From the desk of Jeff Eberhard: An insurer makes an offer of settlement at its policy limits. After the offer is accepted, it is discovered that the policy limits were not as the insurer had understood and represented them to be but rather significantly more. Will the court bind the insurer to the actual policy limits or void the settlement agreement altogether? Read on to find out.
Claims Pointer: Generally, the court will not change a settlement agreement when an insurer mistakenly offers policy limits unless there is evidence that the parties had a specific agreement to settle for actual policy limits compared to a specific dollar amount. Therefore, it is always a best practice to include the actual policy limits amount in any offer in order to avoid uncertainty or a potential modification by the court to an amount more than the insurer was willing to pay.
Emerson v. Kusano, 100812086, 2014 WL 258853 (Or. Ct. App. Jan. 23, 2014)
The plaintiff in this case (Emerson) brought an action against the defendant (Kusano) for personal injuries she sustained in an automobile accident. Emerson alleged damages of $171,000. The parties entered into settlement negotiations and an adjuster for defendant’s insurer telephoned the plaintiff’s attorney and offered to settle the case for policy limits. In a confirmation email later that same day, the adjuster stated that they were tendering policy limits of $50,000, inclusive of all costs. Two days later, plaintiff’s counsel emailed defendant’s counsel, asking, “Do you remember limits off hand?” Defendant’s counsel responded by e-mail, “50.” Several days went by before plaintiff’s counsel accepted the offer. A week later, it was discovered that the policy limits were not in fact $50,000 but instead $100,000.
Emerson sought to obtain a settlement for the actual policy limits of $100,000, but the insurer declined, opting to continue with the scheduled trial. Emerson then brought action seeking to reform (modify) the parties’ settlement agreement to require the insurer to pay its policy limits of $100,000. The trial court granted Emerson’s motion, modifying the settlement agreement to the actual policy limit of $100,000.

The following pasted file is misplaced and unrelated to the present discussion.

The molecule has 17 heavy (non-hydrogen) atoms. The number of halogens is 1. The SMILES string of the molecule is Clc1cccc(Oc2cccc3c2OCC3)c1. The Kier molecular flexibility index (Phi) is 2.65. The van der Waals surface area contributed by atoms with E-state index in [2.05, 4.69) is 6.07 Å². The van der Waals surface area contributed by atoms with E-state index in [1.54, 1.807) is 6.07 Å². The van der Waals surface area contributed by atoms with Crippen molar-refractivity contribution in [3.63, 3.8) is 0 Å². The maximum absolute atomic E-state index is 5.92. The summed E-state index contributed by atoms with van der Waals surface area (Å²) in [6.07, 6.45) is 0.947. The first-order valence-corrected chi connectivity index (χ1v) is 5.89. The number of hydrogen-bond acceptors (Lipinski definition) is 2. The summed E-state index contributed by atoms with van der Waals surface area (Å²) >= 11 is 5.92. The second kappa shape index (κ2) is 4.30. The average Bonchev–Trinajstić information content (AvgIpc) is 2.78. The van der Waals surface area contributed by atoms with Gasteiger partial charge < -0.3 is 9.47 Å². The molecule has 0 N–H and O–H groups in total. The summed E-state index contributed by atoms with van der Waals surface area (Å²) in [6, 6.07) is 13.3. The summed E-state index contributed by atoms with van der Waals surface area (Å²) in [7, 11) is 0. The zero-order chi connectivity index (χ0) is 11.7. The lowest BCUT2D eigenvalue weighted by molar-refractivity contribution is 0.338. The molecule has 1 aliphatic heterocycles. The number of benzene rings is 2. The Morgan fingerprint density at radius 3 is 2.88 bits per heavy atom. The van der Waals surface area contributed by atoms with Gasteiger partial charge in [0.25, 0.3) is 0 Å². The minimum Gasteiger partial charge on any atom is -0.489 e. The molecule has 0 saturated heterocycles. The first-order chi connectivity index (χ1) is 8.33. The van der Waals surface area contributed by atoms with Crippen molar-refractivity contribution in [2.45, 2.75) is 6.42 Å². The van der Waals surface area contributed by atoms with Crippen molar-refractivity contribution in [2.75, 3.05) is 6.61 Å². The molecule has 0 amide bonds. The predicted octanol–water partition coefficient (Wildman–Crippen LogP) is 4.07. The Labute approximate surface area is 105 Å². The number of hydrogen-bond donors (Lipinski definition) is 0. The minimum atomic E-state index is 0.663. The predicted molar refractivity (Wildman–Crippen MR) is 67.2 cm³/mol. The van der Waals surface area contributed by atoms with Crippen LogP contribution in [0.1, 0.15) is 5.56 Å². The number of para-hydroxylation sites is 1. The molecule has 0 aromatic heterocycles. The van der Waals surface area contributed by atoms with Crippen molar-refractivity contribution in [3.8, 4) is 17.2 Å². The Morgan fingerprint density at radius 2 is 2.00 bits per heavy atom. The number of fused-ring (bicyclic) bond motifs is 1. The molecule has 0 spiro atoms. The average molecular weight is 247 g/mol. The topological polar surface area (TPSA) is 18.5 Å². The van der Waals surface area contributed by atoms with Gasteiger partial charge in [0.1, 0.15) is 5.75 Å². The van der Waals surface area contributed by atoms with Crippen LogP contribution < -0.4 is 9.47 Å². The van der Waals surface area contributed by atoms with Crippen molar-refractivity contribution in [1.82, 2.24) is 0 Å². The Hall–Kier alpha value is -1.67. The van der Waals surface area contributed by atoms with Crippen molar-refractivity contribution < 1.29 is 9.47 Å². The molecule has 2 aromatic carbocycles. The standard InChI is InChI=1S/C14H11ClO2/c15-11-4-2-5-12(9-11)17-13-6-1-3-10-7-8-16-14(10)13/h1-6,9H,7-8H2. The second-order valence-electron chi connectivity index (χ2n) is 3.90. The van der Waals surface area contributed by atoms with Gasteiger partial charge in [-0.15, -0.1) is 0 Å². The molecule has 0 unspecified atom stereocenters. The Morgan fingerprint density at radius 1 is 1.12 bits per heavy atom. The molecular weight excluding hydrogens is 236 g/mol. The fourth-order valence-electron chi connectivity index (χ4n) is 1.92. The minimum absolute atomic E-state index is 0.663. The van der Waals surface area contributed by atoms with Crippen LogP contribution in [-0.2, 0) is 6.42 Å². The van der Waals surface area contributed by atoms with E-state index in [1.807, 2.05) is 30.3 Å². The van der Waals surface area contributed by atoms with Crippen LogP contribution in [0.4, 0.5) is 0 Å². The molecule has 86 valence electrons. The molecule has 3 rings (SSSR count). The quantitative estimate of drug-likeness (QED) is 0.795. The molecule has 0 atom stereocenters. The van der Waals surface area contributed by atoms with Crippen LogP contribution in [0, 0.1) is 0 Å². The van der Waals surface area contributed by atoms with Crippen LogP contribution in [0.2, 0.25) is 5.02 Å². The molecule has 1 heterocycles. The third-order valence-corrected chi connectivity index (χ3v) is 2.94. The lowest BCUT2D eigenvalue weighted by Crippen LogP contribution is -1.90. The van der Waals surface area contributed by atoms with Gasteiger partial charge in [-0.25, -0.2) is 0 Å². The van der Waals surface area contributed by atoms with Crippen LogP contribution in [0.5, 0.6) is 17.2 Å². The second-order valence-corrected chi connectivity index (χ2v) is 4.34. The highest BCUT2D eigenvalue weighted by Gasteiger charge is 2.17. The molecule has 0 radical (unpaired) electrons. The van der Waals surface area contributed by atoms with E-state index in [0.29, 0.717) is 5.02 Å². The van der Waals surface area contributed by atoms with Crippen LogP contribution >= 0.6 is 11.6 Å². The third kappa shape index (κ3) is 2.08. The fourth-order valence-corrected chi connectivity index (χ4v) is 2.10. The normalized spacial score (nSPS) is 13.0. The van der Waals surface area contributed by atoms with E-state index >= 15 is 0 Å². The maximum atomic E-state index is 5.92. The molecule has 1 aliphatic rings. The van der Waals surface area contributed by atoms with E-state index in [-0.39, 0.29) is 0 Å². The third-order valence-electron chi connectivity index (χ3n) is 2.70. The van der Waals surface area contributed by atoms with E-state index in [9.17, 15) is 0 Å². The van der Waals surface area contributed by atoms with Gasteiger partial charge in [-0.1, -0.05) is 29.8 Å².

On appeal, the Court of Appeals analyzed whether the parties had previously reached a complete and mutual understanding with respect to all of the essential terms of their settlement agreement. If so, then there would be an “antecedent agreement” allowing the trial court to properly intervene to modify the settlement agreement to the correct policy limits.
The court noted that there must be evidence that the trial court could find clear and convincing that there was a complete and mutual understanding to settle for policy limits, i.e., that the parties had an agreement to settle for actual policy limits rather than for a specific dollar amount. The court stated that there is evidence that both parties mistakenly understood that policy limits were $50,000, but there is no evidence that the parties had an agreement as to what the settlement would have been had the parties been aware of the actual policy limits. For these reasons, the court concluded that the trial court could not find clear and convincing evidence that the parties had a complete and mutual understanding to settle for policy limits of $100,000. The Court of Appeals ruled that the trial court erred in reforming the contract to those terms, that there was no enforceable agreement and sent the case back to the trial court to determine the value of plaintiff’s claim.
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Contact: Jeff Eberhard | www.smithfreed.com | [email protected]